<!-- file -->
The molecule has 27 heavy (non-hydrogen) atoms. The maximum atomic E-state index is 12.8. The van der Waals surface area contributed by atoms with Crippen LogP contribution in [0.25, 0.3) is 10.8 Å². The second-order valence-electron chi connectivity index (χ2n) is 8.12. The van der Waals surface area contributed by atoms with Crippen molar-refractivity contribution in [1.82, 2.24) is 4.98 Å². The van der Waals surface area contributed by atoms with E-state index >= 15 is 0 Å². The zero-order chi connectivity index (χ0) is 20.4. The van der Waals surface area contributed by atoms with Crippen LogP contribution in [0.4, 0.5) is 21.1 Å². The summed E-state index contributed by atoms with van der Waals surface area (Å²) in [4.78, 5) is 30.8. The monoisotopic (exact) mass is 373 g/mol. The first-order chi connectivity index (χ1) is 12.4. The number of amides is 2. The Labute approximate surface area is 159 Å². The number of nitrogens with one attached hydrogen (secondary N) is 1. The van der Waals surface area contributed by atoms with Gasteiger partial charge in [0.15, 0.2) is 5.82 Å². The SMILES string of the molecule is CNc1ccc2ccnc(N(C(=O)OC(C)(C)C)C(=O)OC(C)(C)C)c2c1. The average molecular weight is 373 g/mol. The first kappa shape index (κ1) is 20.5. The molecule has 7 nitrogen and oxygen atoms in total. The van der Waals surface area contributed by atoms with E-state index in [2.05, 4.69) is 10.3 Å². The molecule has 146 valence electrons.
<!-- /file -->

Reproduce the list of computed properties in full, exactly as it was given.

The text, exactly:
The molecule has 27 heavy (non-hydrogen) atoms. The maximum atomic E-state index is 12.8. The van der Waals surface area contributed by atoms with Crippen LogP contribution in [0.25, 0.3) is 10.8 Å². The second-order valence-electron chi connectivity index (χ2n) is 8.12. The van der Waals surface area contributed by atoms with Crippen molar-refractivity contribution in [1.82, 2.24) is 4.98 Å². The van der Waals surface area contributed by atoms with E-state index >= 15 is 0 Å². The zero-order chi connectivity index (χ0) is 20.4. The van der Waals surface area contributed by atoms with Crippen LogP contribution in [0.4, 0.5) is 21.1 Å². The summed E-state index contributed by atoms with van der Waals surface area (Å²) in [4.78, 5) is 30.8. The monoisotopic (exact) mass is 373 g/mol. The first-order chi connectivity index (χ1) is 12.4. The number of amides is 2. The Labute approximate surface area is 159 Å². The number of nitrogens with one attached hydrogen (secondary N) is 1. The van der Waals surface area contributed by atoms with Gasteiger partial charge in [0.15, 0.2) is 5.82 Å². The SMILES string of the molecule is CNc1ccc2ccnc(N(C(=O)OC(C)(C)C)C(=O)OC(C)(C)C)c2c1. The average molecular weight is 373 g/mol. The first kappa shape index (κ1) is 20.5. The molecule has 7 nitrogen and oxygen atoms in total. The van der Waals surface area contributed by atoms with E-state index in [2.05, 4.69) is 10.3 Å². The molecule has 146 valence electrons.